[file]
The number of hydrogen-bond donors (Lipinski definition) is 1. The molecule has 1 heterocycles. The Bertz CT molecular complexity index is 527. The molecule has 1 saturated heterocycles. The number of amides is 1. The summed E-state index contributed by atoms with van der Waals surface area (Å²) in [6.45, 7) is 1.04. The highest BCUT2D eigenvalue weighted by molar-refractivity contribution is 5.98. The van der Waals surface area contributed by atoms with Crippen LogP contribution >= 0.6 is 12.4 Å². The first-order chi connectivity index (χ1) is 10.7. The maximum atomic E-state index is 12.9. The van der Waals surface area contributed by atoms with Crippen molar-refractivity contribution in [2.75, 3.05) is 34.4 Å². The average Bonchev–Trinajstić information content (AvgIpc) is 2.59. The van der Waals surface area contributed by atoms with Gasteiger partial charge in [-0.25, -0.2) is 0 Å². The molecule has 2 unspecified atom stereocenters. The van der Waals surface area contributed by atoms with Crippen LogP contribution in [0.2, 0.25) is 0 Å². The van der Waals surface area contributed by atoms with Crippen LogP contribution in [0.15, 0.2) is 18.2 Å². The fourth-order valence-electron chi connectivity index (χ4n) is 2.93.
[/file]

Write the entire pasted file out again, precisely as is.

The number of hydrogen-bond donors (Lipinski definition) is 1. The molecule has 1 heterocycles. The Bertz CT molecular complexity index is 527. The molecule has 1 saturated heterocycles. The number of amides is 1. The summed E-state index contributed by atoms with van der Waals surface area (Å²) in [6.45, 7) is 1.04. The highest BCUT2D eigenvalue weighted by molar-refractivity contribution is 5.98. The van der Waals surface area contributed by atoms with Crippen LogP contribution >= 0.6 is 12.4 Å². The first-order chi connectivity index (χ1) is 10.7. The maximum atomic E-state index is 12.9. The van der Waals surface area contributed by atoms with Crippen molar-refractivity contribution in [2.75, 3.05) is 34.4 Å². The average Bonchev–Trinajstić information content (AvgIpc) is 2.59. The van der Waals surface area contributed by atoms with Gasteiger partial charge in [-0.25, -0.2) is 0 Å². The molecule has 2 unspecified atom stereocenters. The van der Waals surface area contributed by atoms with Crippen LogP contribution in [0.2, 0.25) is 0 Å². The van der Waals surface area contributed by atoms with Crippen LogP contribution in [0.15, 0.2) is 18.2 Å². The fourth-order valence-electron chi connectivity index (χ4n) is 2.93.